Alec Baldwin Finally Charged Over Accidental Shooting - The American Spectator | USA News and Politics
Alec Baldwin Finally Charged Over Accidental Shooting
Alec Baldwin (Daily Mail/YouTube)

Actor Alec Baldwin will be charged with two counts of involuntary manslaughter over the deadly October 2021 shooting of Rust cinematographer Halyna Hutchins.

Hannah Gutierrez Reed, the film’s armorer, will also be charged with involuntary manslaughter, according to Santa Fe district attorney Mary Carmack-Altwies.

Carmack-Altwies explained in her statement that in the event Baldwin and Gutierrez Reed are found guilty, the jury will also decide which count of involuntary manslaughter they are guilty of.

“The first charge can be referred to simply as involuntary manslaughter. For this charge to be proved there must be underlying negligence,” her statement read. “Under New Mexico law, involuntary manslaughter is a fourth-degree felony and is punishable by up to 18 months in jail and a $5,000 fine.”

The second possible charge is involuntary manslaughter in the commission of a lawful act. This “requires proof that there was more than simple negligence involved in a death. This is also a fourth-degree felony punishable by up to 18 months in jail and up to a $5000 fine.”

If found guilty of the second charge, a firearm enhancement would be added. This would make the crime punishable by a mandatory five years in jail.

Baldwin claims he never pulled the trigger, but an FBI forensic audit revealed that the gun could not have been fired without the trigger being pulled, ABC News reported.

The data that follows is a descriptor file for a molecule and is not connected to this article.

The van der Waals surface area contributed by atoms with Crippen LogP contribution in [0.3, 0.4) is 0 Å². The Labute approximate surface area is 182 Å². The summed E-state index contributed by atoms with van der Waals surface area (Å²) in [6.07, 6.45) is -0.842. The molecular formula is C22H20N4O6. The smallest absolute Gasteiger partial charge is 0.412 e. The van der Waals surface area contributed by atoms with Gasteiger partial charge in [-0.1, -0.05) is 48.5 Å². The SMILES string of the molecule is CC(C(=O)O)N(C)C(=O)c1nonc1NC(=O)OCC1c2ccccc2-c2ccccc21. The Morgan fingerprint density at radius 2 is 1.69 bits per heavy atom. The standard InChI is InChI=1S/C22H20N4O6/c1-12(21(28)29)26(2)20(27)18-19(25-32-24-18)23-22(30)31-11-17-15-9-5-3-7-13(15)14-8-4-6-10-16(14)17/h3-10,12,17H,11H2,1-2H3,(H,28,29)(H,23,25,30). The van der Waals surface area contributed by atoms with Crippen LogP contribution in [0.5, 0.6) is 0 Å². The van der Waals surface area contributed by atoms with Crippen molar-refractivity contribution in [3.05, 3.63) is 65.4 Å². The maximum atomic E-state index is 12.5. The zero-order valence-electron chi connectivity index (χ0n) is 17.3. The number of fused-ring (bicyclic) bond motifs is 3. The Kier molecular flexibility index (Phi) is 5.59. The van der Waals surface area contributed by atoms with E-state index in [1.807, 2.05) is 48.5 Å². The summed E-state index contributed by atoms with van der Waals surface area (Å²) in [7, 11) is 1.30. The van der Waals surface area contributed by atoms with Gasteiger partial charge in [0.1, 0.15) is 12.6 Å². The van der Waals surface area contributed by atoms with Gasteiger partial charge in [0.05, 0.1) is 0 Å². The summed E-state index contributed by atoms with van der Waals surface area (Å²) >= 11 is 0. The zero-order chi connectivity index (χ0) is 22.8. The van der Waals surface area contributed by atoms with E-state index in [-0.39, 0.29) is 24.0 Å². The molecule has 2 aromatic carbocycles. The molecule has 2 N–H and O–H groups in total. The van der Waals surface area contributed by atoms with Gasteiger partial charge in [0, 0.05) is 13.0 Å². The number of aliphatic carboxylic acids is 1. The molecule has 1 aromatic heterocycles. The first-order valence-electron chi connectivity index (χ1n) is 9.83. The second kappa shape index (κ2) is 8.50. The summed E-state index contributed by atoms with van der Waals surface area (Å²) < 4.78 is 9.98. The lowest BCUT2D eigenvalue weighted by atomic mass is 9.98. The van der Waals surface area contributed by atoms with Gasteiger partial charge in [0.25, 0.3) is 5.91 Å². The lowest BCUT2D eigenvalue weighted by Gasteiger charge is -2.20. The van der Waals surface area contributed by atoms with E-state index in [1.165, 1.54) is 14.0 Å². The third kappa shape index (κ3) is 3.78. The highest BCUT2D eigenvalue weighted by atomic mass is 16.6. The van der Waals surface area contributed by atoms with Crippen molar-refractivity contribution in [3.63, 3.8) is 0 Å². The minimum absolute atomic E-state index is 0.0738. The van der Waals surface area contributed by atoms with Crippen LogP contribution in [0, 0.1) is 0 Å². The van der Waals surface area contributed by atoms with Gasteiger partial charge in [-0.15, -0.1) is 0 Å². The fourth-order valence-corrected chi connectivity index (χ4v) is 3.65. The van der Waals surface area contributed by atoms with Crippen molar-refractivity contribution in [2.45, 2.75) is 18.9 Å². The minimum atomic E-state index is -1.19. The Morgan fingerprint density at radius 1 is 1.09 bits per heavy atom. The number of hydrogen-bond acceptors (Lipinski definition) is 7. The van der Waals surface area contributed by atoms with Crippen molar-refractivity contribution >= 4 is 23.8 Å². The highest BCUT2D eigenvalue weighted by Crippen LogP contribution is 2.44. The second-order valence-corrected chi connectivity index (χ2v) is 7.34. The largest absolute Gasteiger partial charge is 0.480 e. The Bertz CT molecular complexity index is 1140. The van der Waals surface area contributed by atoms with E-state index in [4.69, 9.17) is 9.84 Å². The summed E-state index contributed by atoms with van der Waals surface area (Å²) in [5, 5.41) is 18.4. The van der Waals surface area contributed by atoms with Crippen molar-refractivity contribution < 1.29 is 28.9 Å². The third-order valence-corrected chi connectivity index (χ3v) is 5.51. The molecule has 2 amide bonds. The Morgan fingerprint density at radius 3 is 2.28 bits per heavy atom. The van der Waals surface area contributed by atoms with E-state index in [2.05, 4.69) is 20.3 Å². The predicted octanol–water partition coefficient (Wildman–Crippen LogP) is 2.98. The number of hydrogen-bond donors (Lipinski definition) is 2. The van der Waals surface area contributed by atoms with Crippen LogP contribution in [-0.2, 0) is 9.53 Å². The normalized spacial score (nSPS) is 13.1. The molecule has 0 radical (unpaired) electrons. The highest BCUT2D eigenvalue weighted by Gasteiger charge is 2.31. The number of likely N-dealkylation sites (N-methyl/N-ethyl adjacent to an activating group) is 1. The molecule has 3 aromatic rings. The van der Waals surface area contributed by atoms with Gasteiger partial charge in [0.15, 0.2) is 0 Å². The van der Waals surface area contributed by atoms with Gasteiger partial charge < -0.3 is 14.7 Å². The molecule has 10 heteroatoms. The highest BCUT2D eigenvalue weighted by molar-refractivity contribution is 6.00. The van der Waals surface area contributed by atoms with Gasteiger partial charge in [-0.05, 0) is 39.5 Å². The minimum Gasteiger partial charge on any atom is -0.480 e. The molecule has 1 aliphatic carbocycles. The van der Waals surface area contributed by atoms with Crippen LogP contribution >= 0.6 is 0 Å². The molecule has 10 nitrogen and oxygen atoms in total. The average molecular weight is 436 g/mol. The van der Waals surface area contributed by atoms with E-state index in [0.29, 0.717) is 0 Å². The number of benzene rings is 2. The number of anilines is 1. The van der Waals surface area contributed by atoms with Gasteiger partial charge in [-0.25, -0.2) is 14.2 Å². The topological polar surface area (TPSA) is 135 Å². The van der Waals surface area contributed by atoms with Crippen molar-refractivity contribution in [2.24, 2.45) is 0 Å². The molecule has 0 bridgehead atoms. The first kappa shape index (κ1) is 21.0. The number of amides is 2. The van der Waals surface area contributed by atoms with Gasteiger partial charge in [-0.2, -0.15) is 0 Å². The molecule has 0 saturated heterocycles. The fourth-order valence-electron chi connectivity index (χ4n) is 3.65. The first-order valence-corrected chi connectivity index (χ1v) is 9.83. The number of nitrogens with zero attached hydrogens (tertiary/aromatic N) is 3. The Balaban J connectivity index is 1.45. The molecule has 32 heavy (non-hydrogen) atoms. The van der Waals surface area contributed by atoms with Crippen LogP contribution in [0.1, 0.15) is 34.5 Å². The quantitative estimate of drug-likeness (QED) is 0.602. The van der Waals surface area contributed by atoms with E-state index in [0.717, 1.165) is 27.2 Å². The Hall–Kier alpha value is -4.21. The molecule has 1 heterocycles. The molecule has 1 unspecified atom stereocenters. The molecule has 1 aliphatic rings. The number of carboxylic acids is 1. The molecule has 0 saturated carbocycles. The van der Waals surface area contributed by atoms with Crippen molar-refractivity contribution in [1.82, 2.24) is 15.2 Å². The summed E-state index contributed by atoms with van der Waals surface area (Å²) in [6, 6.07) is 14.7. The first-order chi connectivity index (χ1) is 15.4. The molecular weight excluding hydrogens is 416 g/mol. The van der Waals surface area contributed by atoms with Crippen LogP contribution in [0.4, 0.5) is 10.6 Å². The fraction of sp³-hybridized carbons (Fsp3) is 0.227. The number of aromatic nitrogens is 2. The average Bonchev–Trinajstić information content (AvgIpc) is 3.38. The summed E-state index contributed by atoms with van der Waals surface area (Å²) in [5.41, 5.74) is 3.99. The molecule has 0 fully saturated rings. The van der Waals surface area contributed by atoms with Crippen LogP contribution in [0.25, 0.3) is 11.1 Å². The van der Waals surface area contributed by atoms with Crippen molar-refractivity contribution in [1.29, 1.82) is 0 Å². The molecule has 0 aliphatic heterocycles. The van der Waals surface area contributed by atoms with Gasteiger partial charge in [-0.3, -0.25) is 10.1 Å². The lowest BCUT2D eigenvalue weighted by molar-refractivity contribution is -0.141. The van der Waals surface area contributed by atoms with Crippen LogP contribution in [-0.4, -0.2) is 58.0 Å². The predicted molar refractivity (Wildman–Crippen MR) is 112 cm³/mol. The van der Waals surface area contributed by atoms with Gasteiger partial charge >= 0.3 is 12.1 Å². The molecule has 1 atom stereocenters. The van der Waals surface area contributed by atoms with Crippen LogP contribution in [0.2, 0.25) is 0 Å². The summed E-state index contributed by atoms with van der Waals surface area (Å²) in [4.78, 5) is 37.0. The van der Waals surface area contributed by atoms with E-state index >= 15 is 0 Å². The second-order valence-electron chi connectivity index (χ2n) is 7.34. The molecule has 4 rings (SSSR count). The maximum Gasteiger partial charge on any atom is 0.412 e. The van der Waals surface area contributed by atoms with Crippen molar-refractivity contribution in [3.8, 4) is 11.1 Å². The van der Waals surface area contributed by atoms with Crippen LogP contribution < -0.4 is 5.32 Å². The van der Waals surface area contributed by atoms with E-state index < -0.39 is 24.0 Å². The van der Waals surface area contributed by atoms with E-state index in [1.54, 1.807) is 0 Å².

Despite these facts, Baldwin’s attorney, Luke Nikas, called the new charges a “miscarriage of justice.”

“Mr. Baldwin had no reason to believe there was a live bullet in the gun — or anywhere on the movie set. He relied on the professionals with whom he worked, who assured him the gun did not have live rounds,” Nikas told the New York Post. “We will fight these charges, and we will win.”

As Americans, we understand that each individual is innocent until proven guilty in a court of law. But without making a rush to judgment, one can reasonably ask: Why was Baldwin ever pointing a weapon — even one he didn’t think was loaded — at another individual?

The first rule of firearm safety is to always assume the gun is loaded and therefore never point it at someone. 

The Firearm Industry Trade Association posits this as its No. 1 rule.

“If everyone handled a firearm so carefully that the muzzle never pointed at something they didn’t intend to shoot, there would be virtually no firearms accidents. It’s as simple as that, and it’s up to you,” its website reads. 

So, as justice is pursued, here’s the firearm safety lesson Alec Baldwin — and all of us — should take from this tragedy: “Never point your gun at anything you do not intend to shoot.”

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